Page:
England v New Zealand: James Anderson an England role model
James Anderson is the best fast bowler England have produced for many a year and is more than worthy of his place alongside Sir Ian Botham, Bob Willis and Fred Trueman in the 300 Test wicket club.
Every now and again a bowler comes along who makes the basics look incredibly easy.
Anderson has a smooth, rhythmical action that is easy to repeat and a perfect upright wrist position that helps him send the ball exactly where he wants.
He reminds me of Sir Richard Hadlee and Glenn McGrath in the way he effortlessly bowls the ball in the same place time and again, but perhaps his biggest skill is his ability to swing the ball both ways in most conditions.
He is lethal in helpful English conditions when he can move the ball away, but he has also perfected the art of reverse swinging the old ball later in the innings, which makes him a handful anywhere in the world.
When Anderson is bowling, the batsman is being asked a question every single ball and often does not know which way it is going to swing.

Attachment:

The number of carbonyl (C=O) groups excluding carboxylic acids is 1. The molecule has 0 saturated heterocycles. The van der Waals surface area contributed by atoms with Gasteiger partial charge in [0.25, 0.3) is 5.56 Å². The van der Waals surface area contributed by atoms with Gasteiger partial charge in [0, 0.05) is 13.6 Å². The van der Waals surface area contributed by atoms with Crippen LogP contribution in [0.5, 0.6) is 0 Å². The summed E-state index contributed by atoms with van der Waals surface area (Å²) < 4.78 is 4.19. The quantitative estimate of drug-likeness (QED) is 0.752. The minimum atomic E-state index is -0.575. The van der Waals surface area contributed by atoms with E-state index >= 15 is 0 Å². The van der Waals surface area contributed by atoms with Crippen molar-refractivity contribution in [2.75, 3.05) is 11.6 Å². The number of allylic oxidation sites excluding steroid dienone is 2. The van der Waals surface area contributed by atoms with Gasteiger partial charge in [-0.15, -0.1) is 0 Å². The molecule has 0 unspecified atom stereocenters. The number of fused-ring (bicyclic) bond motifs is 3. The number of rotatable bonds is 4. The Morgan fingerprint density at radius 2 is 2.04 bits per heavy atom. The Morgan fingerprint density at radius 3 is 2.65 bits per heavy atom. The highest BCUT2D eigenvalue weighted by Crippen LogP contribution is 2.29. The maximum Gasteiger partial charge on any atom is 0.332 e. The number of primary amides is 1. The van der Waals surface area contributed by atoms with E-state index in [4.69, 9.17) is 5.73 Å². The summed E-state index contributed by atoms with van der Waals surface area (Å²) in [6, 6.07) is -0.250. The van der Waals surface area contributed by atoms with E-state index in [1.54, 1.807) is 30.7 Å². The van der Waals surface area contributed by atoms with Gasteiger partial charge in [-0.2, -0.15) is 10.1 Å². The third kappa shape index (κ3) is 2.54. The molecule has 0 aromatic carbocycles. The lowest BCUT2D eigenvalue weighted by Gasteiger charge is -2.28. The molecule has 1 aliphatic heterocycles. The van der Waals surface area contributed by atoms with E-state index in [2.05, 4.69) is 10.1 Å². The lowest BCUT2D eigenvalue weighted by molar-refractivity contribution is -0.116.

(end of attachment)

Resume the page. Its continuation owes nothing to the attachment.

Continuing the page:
I believe he could have got to 300 wickets far sooner had he not been over-coached in the early part of his career.
There was a worry that his slightly unusual action - with his head pointing towards the ground at the moment of release - might be causing damage to his back and for a couple of years he spent more time bowling at traffic cones than he did in the middle.
But, to my mind, his action has not changed much over the years and, as long as he steers clear of injuries, he is more than capable of going well beyond Botham's England record of 383 dismissals.
In many ways, Anderson represents a modern generation of fast bowler. Unlike my generation and the one that followed me, he does not have to play too much cricket to maintain his rhythm, so can focus on staying fit and physically grooved.
He is the role model that any young aspiring fit bowler should aim to follow; if you copy what Anderson does, you cannot go far wrong.
How does Anderson compare with his great predecessors? I am loathe to put them in any kind of rank order because they were all very different bowlers.
Botham swung the ball and could bowl quickly at times but he often got people out through sheer force of personality. He really engaged with the batsman and riled them into trying to get after him.
Trueman may have played in an era of uncovered pitches but his record of 307 Test wickets at 21.57 would be truly outstanding in any era, while Willis was a tall, quick bowler who led the England attack for many years.
Anderson's opening burst put England back on the front foot after they were bowled out for 232 by New Zealand on the second day.
But the tourists fought back gamely, with Ross Taylor playing beautifully for his 66 off 72 balls and Kane Williamson battling hard to reach 44 not out after being reprieved by a very uncharacteristic error by Matt Prior.
It is a fascinating contest that could go right to the wire.